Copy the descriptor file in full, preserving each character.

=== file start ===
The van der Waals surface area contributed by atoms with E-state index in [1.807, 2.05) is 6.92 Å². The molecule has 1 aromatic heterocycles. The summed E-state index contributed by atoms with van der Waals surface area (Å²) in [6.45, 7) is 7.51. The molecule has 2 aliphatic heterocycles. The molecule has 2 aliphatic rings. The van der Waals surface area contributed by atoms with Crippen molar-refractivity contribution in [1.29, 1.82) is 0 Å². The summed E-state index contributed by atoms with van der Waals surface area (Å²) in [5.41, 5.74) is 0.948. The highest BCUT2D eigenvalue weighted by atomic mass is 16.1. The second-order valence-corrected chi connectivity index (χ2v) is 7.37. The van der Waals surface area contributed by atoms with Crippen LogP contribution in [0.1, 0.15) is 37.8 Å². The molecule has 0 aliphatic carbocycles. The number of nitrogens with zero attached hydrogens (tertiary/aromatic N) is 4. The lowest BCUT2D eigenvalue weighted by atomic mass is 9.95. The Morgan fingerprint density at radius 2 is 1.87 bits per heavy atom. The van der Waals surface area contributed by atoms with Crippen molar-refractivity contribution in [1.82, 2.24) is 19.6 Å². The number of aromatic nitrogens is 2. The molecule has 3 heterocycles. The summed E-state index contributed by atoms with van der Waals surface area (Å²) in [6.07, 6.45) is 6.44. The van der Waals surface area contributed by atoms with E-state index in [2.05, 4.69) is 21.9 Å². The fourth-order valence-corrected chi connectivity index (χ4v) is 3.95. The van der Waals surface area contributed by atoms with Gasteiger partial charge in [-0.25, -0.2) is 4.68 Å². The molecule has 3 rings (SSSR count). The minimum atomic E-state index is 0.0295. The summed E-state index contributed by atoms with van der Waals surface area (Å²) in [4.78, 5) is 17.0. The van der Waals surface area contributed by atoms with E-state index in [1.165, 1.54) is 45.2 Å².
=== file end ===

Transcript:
The van der Waals surface area contributed by atoms with E-state index in [1.807, 2.05) is 6.92 Å². The molecule has 1 aromatic heterocycles. The summed E-state index contributed by atoms with van der Waals surface area (Å²) in [6.45, 7) is 7.51. The molecule has 2 aliphatic heterocycles. The molecule has 2 aliphatic rings. The van der Waals surface area contributed by atoms with Crippen molar-refractivity contribution in [1.29, 1.82) is 0 Å². The summed E-state index contributed by atoms with van der Waals surface area (Å²) in [5.41, 5.74) is 0.948. The highest BCUT2D eigenvalue weighted by atomic mass is 16.1. The second-order valence-corrected chi connectivity index (χ2v) is 7.37. The van der Waals surface area contributed by atoms with Crippen LogP contribution in [0.1, 0.15) is 37.8 Å². The molecule has 0 aliphatic carbocycles. The number of nitrogens with zero attached hydrogens (tertiary/aromatic N) is 4. The lowest BCUT2D eigenvalue weighted by atomic mass is 9.95. The Morgan fingerprint density at radius 2 is 1.87 bits per heavy atom. The van der Waals surface area contributed by atoms with Crippen molar-refractivity contribution in [1.82, 2.24) is 19.6 Å². The number of aromatic nitrogens is 2. The molecule has 3 heterocycles. The summed E-state index contributed by atoms with van der Waals surface area (Å²) in [6.07, 6.45) is 6.44. The van der Waals surface area contributed by atoms with E-state index in [2.05, 4.69) is 21.9 Å². The fourth-order valence-corrected chi connectivity index (χ4v) is 3.95. The van der Waals surface area contributed by atoms with Gasteiger partial charge in [-0.25, -0.2) is 4.68 Å². The molecule has 3 rings (SSSR count). The minimum atomic E-state index is 0.0295. The summed E-state index contributed by atoms with van der Waals surface area (Å²) in [4.78, 5) is 17.0. The van der Waals surface area contributed by atoms with E-state index in [1.165, 1.54) is 45.2 Å².